Formula One engine regulations weren’t always so rigid. For large chunks of the series’ 71-year history, there was a lot more freedom, leading to the creation of fantastic oddities like the British Racing Motors (BRM) V15.
It used a 135-degree V16 displacing just 1.5 litres and capable of about 600bhp when boosted by a Rolls-Royce supercharger. The P15 remains one of the strangest cars ever to race in F1, and now, work is underway to built three ‘new’ continuation examples. What you see in the video above is a dyno test of one of the original V16s, and the noise is quite something.
It’s one of the original engines which has been sat unused since being over-revved at Silverstone during BRM’s 50th Anniversary bash. “Rebuilding and re-engineering many of the original parts has proved to be a key stepping-stone as we gear up for the manufacture of three all-new power units which will be at the heart of the new project,” BRM says.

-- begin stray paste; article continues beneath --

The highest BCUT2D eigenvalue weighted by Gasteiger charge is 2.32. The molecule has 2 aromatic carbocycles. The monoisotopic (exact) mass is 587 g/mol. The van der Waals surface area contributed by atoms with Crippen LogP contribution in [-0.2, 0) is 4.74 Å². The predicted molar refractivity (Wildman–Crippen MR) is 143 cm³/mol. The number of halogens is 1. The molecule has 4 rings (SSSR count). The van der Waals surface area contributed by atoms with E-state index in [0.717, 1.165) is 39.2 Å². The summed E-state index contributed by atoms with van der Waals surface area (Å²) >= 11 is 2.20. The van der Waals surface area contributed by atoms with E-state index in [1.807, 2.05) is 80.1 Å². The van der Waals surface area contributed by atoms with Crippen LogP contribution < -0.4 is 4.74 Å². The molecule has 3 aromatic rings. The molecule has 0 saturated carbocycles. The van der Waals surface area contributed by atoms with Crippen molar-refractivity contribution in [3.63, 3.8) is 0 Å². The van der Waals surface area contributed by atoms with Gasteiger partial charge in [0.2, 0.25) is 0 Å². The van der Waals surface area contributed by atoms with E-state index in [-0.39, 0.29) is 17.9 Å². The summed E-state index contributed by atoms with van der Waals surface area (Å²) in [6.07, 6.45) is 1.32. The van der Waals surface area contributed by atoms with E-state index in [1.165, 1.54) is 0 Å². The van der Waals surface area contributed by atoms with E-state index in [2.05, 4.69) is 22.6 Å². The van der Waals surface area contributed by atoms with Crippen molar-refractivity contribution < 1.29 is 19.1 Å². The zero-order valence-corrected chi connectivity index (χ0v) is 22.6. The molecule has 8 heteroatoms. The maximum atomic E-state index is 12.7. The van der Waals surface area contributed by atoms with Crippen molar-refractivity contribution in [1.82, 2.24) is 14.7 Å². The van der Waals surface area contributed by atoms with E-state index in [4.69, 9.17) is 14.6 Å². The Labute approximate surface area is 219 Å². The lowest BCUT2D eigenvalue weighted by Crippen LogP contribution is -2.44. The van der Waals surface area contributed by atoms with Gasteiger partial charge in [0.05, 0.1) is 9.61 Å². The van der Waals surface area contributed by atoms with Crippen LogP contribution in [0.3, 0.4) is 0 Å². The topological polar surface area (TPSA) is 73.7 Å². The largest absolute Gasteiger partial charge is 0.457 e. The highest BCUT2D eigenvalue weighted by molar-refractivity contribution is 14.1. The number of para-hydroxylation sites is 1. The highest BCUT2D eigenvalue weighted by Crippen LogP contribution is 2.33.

The testing was done at the dynamometer of Hall and Hall at RAF Folkingham in Lincolnshire, home to BRM in the 50s. Hall and Hall’s head engine tech Martin Smith said they “didn’t want to push it too hard,” but still managed to extract around 550bhp at 10,000rpm with 2.5 psi of boost.
The project was kicked off by the uncovering of three unused chassis numbers. The finished cars (one of which is going to John Owen, son of original BRM owner (Sir Alfred Owner) are going to be fantastically expensive, but hopefully something ordinary folk can enjoy.
Only one original P15 Mk1 survives today (seen in the video above), and while it is allowed out from time to time, it is, understandably, treated very gently. Once the continuation cars are here, we’ll be able to hear BRM’s tiny, short-stroke V16 revving its heart out for the first time in decades.